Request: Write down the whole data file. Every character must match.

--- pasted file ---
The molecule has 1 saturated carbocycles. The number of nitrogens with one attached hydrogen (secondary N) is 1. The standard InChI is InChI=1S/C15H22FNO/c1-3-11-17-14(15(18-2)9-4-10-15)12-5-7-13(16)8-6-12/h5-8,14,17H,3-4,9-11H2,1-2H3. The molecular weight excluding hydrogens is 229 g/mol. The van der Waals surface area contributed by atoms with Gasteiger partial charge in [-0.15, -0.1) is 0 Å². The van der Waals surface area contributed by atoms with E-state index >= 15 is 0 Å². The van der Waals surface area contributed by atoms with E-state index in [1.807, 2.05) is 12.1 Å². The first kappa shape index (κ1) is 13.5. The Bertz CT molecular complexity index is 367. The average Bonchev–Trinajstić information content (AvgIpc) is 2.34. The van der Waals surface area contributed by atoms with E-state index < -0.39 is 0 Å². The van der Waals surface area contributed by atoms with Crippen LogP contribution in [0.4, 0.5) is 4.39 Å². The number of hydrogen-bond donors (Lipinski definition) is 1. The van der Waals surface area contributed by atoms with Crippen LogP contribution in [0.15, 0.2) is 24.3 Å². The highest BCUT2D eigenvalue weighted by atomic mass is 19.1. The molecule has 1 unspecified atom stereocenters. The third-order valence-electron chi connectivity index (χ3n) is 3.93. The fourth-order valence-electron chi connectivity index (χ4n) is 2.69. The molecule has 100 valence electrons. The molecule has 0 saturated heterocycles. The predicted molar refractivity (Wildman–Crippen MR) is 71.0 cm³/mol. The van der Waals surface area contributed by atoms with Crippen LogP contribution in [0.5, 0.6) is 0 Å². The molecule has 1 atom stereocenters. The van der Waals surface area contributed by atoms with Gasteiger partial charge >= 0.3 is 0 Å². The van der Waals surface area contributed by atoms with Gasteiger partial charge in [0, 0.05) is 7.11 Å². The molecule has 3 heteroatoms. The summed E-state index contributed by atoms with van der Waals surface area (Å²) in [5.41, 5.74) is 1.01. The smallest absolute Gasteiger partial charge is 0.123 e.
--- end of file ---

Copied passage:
The molecule has 1 saturated carbocycles. The number of nitrogens with one attached hydrogen (secondary N) is 1. The standard InChI is InChI=1S/C15H22FNO/c1-3-11-17-14(15(18-2)9-4-10-15)12-5-7-13(16)8-6-12/h5-8,14,17H,3-4,9-11H2,1-2H3. The molecular weight excluding hydrogens is 229 g/mol. The van der Waals surface area contributed by atoms with Gasteiger partial charge in [-0.15, -0.1) is 0 Å². The van der Waals surface area contributed by atoms with E-state index >= 15 is 0 Å². The van der Waals surface area contributed by atoms with E-state index in [1.807, 2.05) is 12.1 Å². The first kappa shape index (κ1) is 13.5. The Bertz CT molecular complexity index is 367. The average Bonchev–Trinajstić information content (AvgIpc) is 2.34. The van der Waals surface area contributed by atoms with E-state index < -0.39 is 0 Å². The van der Waals surface area contributed by atoms with Crippen LogP contribution in [0.4, 0.5) is 4.39 Å². The number of hydrogen-bond donors (Lipinski definition) is 1. The van der Waals surface area contributed by atoms with Crippen LogP contribution in [0.15, 0.2) is 24.3 Å². The highest BCUT2D eigenvalue weighted by atomic mass is 19.1. The molecule has 1 unspecified atom stereocenters. The third-order valence-electron chi connectivity index (χ3n) is 3.93. The fourth-order valence-electron chi connectivity index (χ4n) is 2.69. The molecule has 100 valence electrons. The molecule has 0 saturated heterocycles. The predicted molar refractivity (Wildman–Crippen MR) is 71.0 cm³/mol. The van der Waals surface area contributed by atoms with Crippen LogP contribution in [0.5, 0.6) is 0 Å². The molecule has 1 atom stereocenters. The van der Waals surface area contributed by atoms with Gasteiger partial charge >= 0.3 is 0 Å². The van der Waals surface area contributed by atoms with Gasteiger partial charge in [0, 0.05) is 7.11 Å². The molecule has 3 heteroatoms. The summed E-state index contributed by atoms with van der Waals surface area (Å²) in [5.41, 5.74) is 1.01. The smallest absolute Gasteiger partial charge is 0.123 e.